By: Zach Fulwood
So, here we are once again in the month of February, celebrating Black History Month. How are we celebrating it? Well, we play snippets of Dr, King’s “I Have a Dream” speech over and over again, talk about racism, and discuss how much better race relations are because Barack Obama was able to become the first Black President. Oh, and we might make mention of Rosa Parks and the bus boycott of 1956.
Needless to say, the two thousand plus year history of Black people and the five hundred plus year history of Black people in America goes far beyond three individuals. Yet and still, give or take a few names, this pretty much encapsulates Black History Month each and every year.
When I think back to my grade school days, the Black History Month curriculum never changed. We didn’t add any new faces to the conversation. Whenever it was time to do a book report, half the class would do it on Dr. King, the other half would do Rosa Parks and if you’re lucky, you might have one or two doing it on Harriet Tubman and that was only because they wanted to be different. The variance of names being introduced to the class was nonexistent and that was a direct result of what was wasn’t being taught in the classroom. You would think that with an entire month dedicated to learning about Black history, there would be a much more expansive list of topics and people discussed.
The truth of the matter is, teaching about Black history is not a priority for schools or teachers. There was never a time in my life where teachers put down the textbook and took it upon themselves to teach Black history facts. I was never taught about influential Black figures such as Robert Sengstacke Abbott, who founded The Chicago Defender and became one of the more prominent post-slavery Black millionaires. We never talked about James Baldwin, a renowned novelist, or civil rights activist and educator, Mary McLeod Bethune.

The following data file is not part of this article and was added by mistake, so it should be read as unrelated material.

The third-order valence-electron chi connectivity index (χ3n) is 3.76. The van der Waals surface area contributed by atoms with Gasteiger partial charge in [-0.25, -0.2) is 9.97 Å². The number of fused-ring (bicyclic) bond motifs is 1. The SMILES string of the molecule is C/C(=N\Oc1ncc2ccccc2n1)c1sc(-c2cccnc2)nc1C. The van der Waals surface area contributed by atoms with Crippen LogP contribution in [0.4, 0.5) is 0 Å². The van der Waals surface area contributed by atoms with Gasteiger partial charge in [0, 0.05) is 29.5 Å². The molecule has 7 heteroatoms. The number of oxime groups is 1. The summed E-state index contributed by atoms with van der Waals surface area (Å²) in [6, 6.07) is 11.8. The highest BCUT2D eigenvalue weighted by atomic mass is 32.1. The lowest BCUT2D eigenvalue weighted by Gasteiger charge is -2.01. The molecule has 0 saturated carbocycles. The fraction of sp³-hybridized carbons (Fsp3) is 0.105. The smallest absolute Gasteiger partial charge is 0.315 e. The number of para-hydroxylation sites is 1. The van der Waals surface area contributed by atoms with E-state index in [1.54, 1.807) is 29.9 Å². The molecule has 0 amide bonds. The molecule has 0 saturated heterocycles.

If we weren’t going to talk about the success stories in Black history, we certainly weren’t going to talk about the horror stories that existed. The tragic stories of Nat Turner, a former slave who helped lead the biggest slave revolt in American history and Emmett Till, a 13-year old child that was beaten and murdered for supposedly flirting with a White woman, are stories that go untold in schools across the country.
We can sit here and act like Black History Month is some momentous occasion all we want but the reality is, we are severely lacking in our knowledge of Black history and that’s a reflection of our schools. I love Dr. King and all the contributions he made to the advancements of the Black community but he is not the sole face of the Black community. I shouldn’t have to take an African American studies course to learn about Black history. American history is Black history and it’s time our schools acknowledge that.